MORE SEX, MORE JOY
IN A DECADE DEFINED by MODEST DRESSING, FASHION IS REDISCOVERING THE POWER of SEX APPEAL. BUT AS KENYA HUNT REVEALS, THE TREND IS not QUITE WHAT YOU THINK
“THE EFFECT WAS MORE CHIC THAN TARTY. ELEGANT, not DESPERATE. and VERY, VERY HOT”
WHEN EXACTLY DID SEX GO OUT OF
FASHION? For decades, it was the rage: Helmut Newton’s black-and-white erotica, Azzedine Alaïa’s second-skin dresses, Calvin Klein’s bum-hugging denim, Gianni Versace’s graphic ‘I’m-rich-bitch’ bodysuits, Manolo Blahnik’s razor-sharp Carrie (Bradshaw) stilettos, Riccardo Tisci’s infamous naked dresses for Givenchy – the list goes on. The goal: to look expensive and like you were juggling as many lovers as possible. Then, somewhere in the past ten years, the carnal got a bit lost.
The Phoebe Philo chapter began at Céline, defined by a now-iconic mix of effortlessness and restraint, and our definition of sexy evolved. It was no longer short, sheer and tight, but midilength, high-necked and oversized. In a word, concealing. Sex was reduced to a cliché, the stuff of red carpets and poor imagination. Years later, The New York Times would declare ‘modest’ dressing the decade’s most defining trend. And a wave of feminist outrage over sexual assault and workplace inequality put the nail in the coffin of the freakum dress and fuck-me pump.
Or did it? During the AW18 shows, skin was on show (and sex surely being had) in New York, London, Milan and Paris. Simon Porte Jacquemus showed slinky dresses with cut-outs and waist-cinching jackets meant to celebrate the woman’s body, rather than conceal it. At Saint Laurent, Anthony Vaccarello, who is no stranger to the subject, used all the tropes: skyscraper heels, high hemlines and a lot of leather. There were evening dresses with necklines that traced elaborate shapes across the chest, and Eighties-style mini dresses in a garden’s worth of colourways. The effect was more chic than tarty. Elegant, not desperate. And very, very hot. ‘The Georgian designers stand out for me; Situationalist and Materiel create sexy pieces that feel more vintage couture than tacky disco. I also love how Halpern embraces glamour with his built-in corset dresses,’ says Ida Petersson, women’s buying director of Browns Fashion.
At Chloé, Natacha Ramsay-Levi’s take on sex had a soignée quality, though with less leg on show. Her breezy dresses came with naveldeep necklines and cut-outs revealing the hips. Not that this was a parade of flesh – quite the opposite. Her looks were fluid and layered, which threw the nude moments into sharp relief. ‘I think the fashion customer was weary of hoodies and tees, so embracing the hourglass shape was a welcome change,’ says Petersson. Could it be that sex is back?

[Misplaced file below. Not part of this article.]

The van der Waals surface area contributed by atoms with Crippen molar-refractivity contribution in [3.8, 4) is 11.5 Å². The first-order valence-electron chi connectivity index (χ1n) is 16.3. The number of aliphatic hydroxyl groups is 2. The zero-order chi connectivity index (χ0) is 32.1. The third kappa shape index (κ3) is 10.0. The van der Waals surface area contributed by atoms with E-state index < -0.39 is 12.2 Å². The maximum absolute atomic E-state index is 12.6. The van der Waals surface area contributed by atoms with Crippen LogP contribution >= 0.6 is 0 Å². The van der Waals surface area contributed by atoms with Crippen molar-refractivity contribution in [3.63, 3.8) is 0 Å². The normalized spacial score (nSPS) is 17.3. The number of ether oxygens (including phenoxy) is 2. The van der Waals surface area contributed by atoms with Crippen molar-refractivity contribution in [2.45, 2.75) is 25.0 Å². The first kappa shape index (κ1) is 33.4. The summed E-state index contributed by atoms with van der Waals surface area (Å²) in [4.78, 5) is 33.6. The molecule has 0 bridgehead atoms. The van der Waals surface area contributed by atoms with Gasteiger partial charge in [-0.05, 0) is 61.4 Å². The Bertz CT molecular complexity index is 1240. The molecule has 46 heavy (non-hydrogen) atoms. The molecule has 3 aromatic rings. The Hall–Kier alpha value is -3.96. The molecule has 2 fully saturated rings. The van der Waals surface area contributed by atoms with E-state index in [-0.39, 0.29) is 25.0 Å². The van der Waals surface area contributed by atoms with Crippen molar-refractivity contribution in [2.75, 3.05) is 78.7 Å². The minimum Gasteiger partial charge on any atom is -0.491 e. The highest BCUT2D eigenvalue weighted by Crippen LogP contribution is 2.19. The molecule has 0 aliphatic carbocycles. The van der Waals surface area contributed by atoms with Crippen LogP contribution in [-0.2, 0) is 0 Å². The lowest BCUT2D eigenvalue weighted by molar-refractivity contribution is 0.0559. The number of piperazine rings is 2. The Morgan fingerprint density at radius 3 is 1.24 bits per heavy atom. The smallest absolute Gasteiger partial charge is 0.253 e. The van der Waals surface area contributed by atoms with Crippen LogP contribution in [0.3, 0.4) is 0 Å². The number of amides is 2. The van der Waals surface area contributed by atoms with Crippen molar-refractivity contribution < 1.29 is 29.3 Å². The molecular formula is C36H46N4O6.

Some of 2O18’s most memorable popculture moments are tied to it. Revisit Timothée Chalamet manhandling a peach in Call Me By
Your Name. Google Beyoncé and Jay-Z lying in apparent post-coital heat for their OTR II tour promo. And let’s not forget Rihanna in a bustier and garter belts for the launch of her lingerie line Savage x Fenty. Or Ariana Grande licking a lollipop while eyeing boyfriend Pete Davidson like he’s a 6’2” snack, causing the internet to coin the term ‘Big Dick Energy’ (Davidson apparently has it).
This year has given us a multitude of heavy topics to sober the mood – data breaches, pay gaps, sex crimes, environmental tragedies – but you can’t deny that sex (a healthy antidote to the angst instigated by the above?) is on our collective brain. Maybe because many stopped having it: there’s been a 14% decline in sexual activity in adults over the past ten years. The problem? Mostly it’s our smartphones. It’s hard to feel the urge to get it on when you’ve been binge-scrolling cute cats, yet fashion is making the case for you to do just that.
Even Instagram is revealing a changing tide. See Courrèges art director Lolita Jacobs’ much-reposted wedding to creative director Jean-Baptiste Talbourdet-Napoleone. Rather than wear a gown, she chose the tiniest shirt dress known to woman. It was Jane-Birkin-circa1968 short. It was a moment. ‘Only the French can get away with this dress,’ one commenter said. But the Brits are getting in on it, too – see Alexa Chung’s barely-there shorts at the London Pride parade this summer, or influencers Susie Bubble, Tamu McPherson and Camille Charrière’s increasing penchant for clothing that reveals, rather than swathes. ‘I think the wellness movement has a lot to do with it,’ says McPherson. ‘People are taking care of their bodies and feeling great about them.’
How to wear sexy fashion? Dress against type. If you go short, wear flats or trainers. If you’re doing sheer, try an opaque under-layer that offers just the right amount of coverage. The cool is in the contrast. ‘McQueen, Balmain and Saint Laurent are great at designing fitted blazers – a great choice for someone who doesn’t want too much flesh on display,’ says Petersson.
So is the age of modest dressing over? Hardly. The autumn runways were still rife with the long and roomy. But for those days when you want to switch things up a little and embrace your inner bombshell, you’ll certainly have plenty to choose from.
“HOW to WEAR SEXY FASHION? DRESS AGAINST TYPE. THE COOL is IN THE CONTRAST”
MODEST, ME? The Leggy Black Dressmakes a comeback, on the catwalkand off DARE TO BARE Alberta Ferretti and Ashley Williams’ sheer shirts make clever layering pieces. Wear under a tuxedo jacket for eveningPOWER OF TWOThe classic pairing of redand black remains – it’s the styling that’schanged
COLD SHOULDER For a more subtle way to show skin,look to the half sleeves at Isabel Marant and halter dresses atDavid Koma LIGHT AS RAIN The classic trench coat gets a slick, provocative rework in the hands of David Koma and Tibi
THE MASTER Saint Laurent hasalways been synonymous withsex, and that legacy lives on under AnthonyVaccarello GO GRAPHIC ChristopherKane’s orgasmic lovers epitomise themood